There are a number of ways to model this experimentally, one of which is to directly target the DNA and create a mutation that will lead to a lack of protein production. Alternatively, one can target the mRNA, degrading them before they are translated into proteins by the ribosome. This is, effectively, what siRNAs do, and so they provide a useful construct by which to model the loss-of-function of a particular gene (see Fig. 3). An siRNA is a 21 nucleotide RNA strand, which is designed to be fully complementary to a specific section of an mRNA, enabling efficient binding and ultimately cleavage of the target mRNA. This allows these siRNAs to target specific genes and lead to a significant reduction in mRNA present in a cellular system, effectively reducing the total amount of the associated protein.

Figure 3a: Depiction of full-complimentarity (intended) of an siRNA to an mRNA to knockdown a particular target gene.
Figure 3b: Depiction of partial-complimentarity in the seed-region of an siRNA, leading to partial knockdown of hundreds of additional genes

However, siRNAs are known to have severe off-target effects - they not only degrade the targeted mRNA, but also can block translation of hundreds of additional mRNAs. This is done via the miRNA pathway, and such off-target effects are driven by the seed region (nucleotides 2-8) of the siRNA. These seed-based off-target effects dominate the signal in any siRNA-involved study, and thus to effectively model gene loss-of-function, one must use multiple siRNAs targeting each gene and a number of computational methods to determine if there is any particular gene-driven effect in an assay.

The purpose of this explanation is not to dive into the details of how to mitigate off-target effects, but rather to ensure that researchers working with the RxRx1 dataset sufficiently understand the underlying biology so as to focus on the right problems that can be addressed via this dataset. As no gene is targeted by more than 1 siRNA in the RxRx1 dataset, this dataset should not be used to try to identify gene-specific knockdown effects.

The combined effects of targeted knockdown and seed-based effects lead to observable morphology of a cell culture called a phenotype. Figure 4 shows 4 phenotypes of distinct siRNAs from a single experiment and plate. The phenotype is sometimes visually recognizable from the images, but often the difference in cell morphology is subtle and hard to detect by the human eye.

Since the images in RxRx1 are generated by carrying out biological experiments using siRNAs which are designed to target and knockdown a specific gene, it is tempting to use this data to identify gene-specific morphological changes. However, since siRNAs are known to have significant off-target effects, you would need data from many different siRNAs targeting the same gene combined with computational methods for deconvolving the target signal from off-target effects.  Since this dataset only includes one siRNA per gene, the data provided is insufficient for making gene-specific morphological conclusions.

One of the great promises of machine learning image classification is extending vision models to perform tasks that are not possible for humans to do.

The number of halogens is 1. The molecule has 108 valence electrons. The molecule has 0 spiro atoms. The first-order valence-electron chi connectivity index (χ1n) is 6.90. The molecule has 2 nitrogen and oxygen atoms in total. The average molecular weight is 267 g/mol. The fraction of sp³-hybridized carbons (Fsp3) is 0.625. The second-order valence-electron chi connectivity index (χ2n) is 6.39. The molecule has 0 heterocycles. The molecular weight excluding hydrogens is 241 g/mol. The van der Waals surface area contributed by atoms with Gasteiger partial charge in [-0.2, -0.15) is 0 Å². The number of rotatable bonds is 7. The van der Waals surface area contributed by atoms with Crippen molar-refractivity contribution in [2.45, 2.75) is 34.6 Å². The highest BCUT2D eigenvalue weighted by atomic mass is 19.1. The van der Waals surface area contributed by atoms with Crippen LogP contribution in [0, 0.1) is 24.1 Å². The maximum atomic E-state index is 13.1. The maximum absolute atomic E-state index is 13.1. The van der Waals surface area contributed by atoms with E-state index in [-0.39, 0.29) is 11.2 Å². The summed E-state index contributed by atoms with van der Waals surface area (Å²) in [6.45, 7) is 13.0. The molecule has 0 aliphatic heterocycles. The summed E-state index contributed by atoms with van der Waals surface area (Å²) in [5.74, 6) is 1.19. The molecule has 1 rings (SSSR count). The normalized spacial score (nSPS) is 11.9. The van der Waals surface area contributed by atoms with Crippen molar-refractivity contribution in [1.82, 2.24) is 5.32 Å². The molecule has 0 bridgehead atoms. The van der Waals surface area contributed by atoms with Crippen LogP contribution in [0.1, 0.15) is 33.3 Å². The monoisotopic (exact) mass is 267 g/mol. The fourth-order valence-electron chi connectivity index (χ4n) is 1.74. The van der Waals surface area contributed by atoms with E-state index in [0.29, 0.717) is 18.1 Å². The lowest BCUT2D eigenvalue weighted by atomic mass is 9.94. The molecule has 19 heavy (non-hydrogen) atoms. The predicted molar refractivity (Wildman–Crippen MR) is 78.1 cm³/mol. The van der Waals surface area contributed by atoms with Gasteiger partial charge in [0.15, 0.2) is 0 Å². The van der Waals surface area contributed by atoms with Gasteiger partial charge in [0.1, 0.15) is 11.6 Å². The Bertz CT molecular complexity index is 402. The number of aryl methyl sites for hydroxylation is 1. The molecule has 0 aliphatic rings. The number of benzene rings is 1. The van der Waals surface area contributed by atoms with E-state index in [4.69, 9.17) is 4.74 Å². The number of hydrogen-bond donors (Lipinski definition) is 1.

RxRx1 presents such a task. Figure 1 demonstrates the complexity of identifying relevant biological variation and separating it from technical noise caused by batch effects. Even when experiments are designed to control for technical variables such as temperature, humidity, and reagent concentration, batch effects unavoidably enter into the data, resulting in images that contain factors of variation due to either biologically relevant variables or irrelevant technical variables. Batch effects threaten to confound any set of experiments across the entire field of biology. Machine disentanglement of batch effects from relevant biological variables would be applicable across the field and could have broad impacts on accelerating drug discovery and development.

Figure 4: Images of four different siRNA phenotypes in HUVEC (same experiment and plate).


THE DATA

RxRx1 includes data from 51 instances of the same experiment design executed in different experimental batches. In this experiment, we use 1,108 different siRNAs to knockdown 1,108 different genes.

The experiment uses 384-well plates (see Fig. 5) to isolate populations of cells into wells where exactly one of 1,108 different siRNAs is introduced into the well to create distinct genetic conditions. A well is like a single test tube at a small scale, 3.3 mm2. The outer rows and columns of the plate are not used because they are subject to greater environmental effects; so there are 308 used wells on each plate. Thus the experiment consists of 4 total plates. Each plate holds the same 30 control siRNA conditions, 277 different non-control siRNA, and one untreated well. The location of each of the 1,108 non-control siRNA conditions is randomized in each experiment to prevent confounding effects of the location of a particular well (see Plate Effects). Each well in each plate contains two 512 x 512 x 6 images. The images were acquired from two non-overlapping regions of each well. Each of the 6 channels can be assigned a consistent color and composited for ease of reviewing (see Fig. 6), however the RxRx1 contains the 6-channel images and not the composite images.